This is not a good moment.
For the first time, we curse the stupid sods at Fodor’s, who give the wrong address for the tour at Veuve Clicquot. We race out again, imploring the girl at reception to call ahead for us. In an amazing feat of driving and navigation, we make it over to the ‘other’ Veuve Clicqout in less than five minutes.
“Forgive us: we’re English, stupid and late” I gasp in French as we all burst into reception.
The guy at reception grins: “Well, that’s not a bad start, is it?” he says in English, and then sorts everything out like a Bollywood hero dealing with the last minute slew of baddies between him and Jagantha, his childhood love. We join the tour, which has been delayed but eventually gone ahead without us. They all hate us, but we don’t care. We made it.
The guide is gushy, gawky, nervous and giggly, a little like Safi’s Chinese girlfriend in AbFab. She’d be the stuff of pastiche and cruel comedy except you quickly realise that she’s informative, engaging and passionate about her subject. The cellars are marvellous, working cellars but nevertheless lit in ‘on brand’ orange and white mood lighting. The stairs down are a purposefully grand entrance, a marvellous trip down into the cavernous, cool, damp chalk corridors below.
Just in case you didn’t know, veuve is French for widow – the house of Veuve Clicquot was founded by the Widow Clicquot and it was she who invented the process of remouage or riddling that is used to clear champagne of the lees, or sediment from the second fermentation that takes place in the bottle. Prior to her riddling rack, other methods such as turning the bottles upside down in sand were tried, but were unreliable and led to huge burst rates (and no, we’re not talking bandwidth optimisation here) . The Veuve was ahead of the curve in more ways that one – it was she who got the Russian Tsar to break his normal habit of toasting victories and the like with vodka and use champagne instead. The industry never looked back – since that day, champagne has been the drink of celebration of dukes and dustmen, dictators and democrats.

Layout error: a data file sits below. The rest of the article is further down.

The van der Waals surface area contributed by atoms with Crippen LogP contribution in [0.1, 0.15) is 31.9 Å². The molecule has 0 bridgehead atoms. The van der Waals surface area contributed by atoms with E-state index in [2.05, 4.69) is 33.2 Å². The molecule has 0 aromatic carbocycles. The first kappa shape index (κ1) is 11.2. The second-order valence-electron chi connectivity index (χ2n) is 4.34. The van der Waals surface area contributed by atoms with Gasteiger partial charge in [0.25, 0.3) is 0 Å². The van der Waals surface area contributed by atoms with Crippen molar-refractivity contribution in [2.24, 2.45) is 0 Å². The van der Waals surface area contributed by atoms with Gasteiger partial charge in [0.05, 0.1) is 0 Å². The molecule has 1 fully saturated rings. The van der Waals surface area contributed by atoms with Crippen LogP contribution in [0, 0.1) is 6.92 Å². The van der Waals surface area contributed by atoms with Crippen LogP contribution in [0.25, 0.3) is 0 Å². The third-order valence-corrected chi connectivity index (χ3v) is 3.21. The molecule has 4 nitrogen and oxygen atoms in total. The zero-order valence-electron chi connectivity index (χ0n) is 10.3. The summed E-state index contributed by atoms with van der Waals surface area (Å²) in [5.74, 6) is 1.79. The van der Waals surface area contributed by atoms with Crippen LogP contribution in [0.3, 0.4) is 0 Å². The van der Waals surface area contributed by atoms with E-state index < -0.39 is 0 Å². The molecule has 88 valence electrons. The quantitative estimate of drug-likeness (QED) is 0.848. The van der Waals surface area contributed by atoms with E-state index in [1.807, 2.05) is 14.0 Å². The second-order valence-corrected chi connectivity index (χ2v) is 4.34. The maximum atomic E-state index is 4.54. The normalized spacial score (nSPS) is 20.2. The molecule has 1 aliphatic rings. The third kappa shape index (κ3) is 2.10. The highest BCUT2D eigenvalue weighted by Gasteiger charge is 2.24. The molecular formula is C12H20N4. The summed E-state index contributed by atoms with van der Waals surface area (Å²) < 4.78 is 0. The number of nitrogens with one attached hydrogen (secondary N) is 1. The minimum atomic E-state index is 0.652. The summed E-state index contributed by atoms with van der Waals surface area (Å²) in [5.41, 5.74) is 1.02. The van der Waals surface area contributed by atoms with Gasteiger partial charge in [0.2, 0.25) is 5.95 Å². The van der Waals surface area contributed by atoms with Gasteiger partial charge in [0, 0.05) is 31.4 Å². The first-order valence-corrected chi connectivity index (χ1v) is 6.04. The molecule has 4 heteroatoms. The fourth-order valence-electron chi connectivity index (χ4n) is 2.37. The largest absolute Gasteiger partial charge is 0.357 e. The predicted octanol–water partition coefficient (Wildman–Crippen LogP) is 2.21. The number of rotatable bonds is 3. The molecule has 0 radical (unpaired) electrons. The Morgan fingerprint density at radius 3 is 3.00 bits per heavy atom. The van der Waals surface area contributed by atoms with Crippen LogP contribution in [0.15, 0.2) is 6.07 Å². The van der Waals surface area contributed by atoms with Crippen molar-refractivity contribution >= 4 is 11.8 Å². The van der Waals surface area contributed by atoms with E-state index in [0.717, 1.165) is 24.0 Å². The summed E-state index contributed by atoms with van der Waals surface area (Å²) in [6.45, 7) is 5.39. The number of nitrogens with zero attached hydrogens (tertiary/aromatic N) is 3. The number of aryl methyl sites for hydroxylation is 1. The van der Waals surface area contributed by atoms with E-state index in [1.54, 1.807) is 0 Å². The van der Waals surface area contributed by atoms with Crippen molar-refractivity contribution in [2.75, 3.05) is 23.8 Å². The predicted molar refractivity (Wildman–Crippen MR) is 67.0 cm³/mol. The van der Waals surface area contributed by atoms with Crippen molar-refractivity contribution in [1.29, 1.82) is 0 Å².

Genuine, passionate and engaged, our guide actually cares about this stuff. And it’s glorious. No question phases her, no technicality wrong-foots her. She’s way on top of her game and desperately helpful, too. It’s a slightly unnerving combination, but a delight all the same. We end the visit on a magnum of Veuve vintage rose, complicated, deep and delicious, floral and berry-laden, brilliant on the tongue and grin-inducing - there’s not a great deal that’s wrong with the world – we all buy a lot of vintage stuff from Veuve Clicquot and all agree we will always have a preference for this finest of champagnes.
Buy the 2002 rose. Buy the 1995 Brut. And if you are feeling utterly wicked, buy the 1990. And if you see a bottle of Veuve Brut rich, give it a try – it’s a slightly sweeter brut, but not a demi-sec and it’s a marvellous wine. We like Veuve.
The girl at reception’s cold as ice, her smile is pure switch-on, switch-off. The tour’s at four, so get your tickets at €10 each and come back then. The usual mish-mash of slightly confused looking Koreans, a few loud Yanks and some shuffling Dutch – they’re all waiting on the sofas, wondering what’s going to happen next, what indignities are going to be heaped on their dumb, sheep-like heads in the name of champagne tourism. And then in she glides, our guide: a vision from the makeup counter at Debenhams with a violent slash of pink lipstick splashed across her indifferent features, all hairspray, tight skirt and utterly inappropriate pointy-toed shoes. We all hate her from the start but nobody can remember her name. Even during the tour.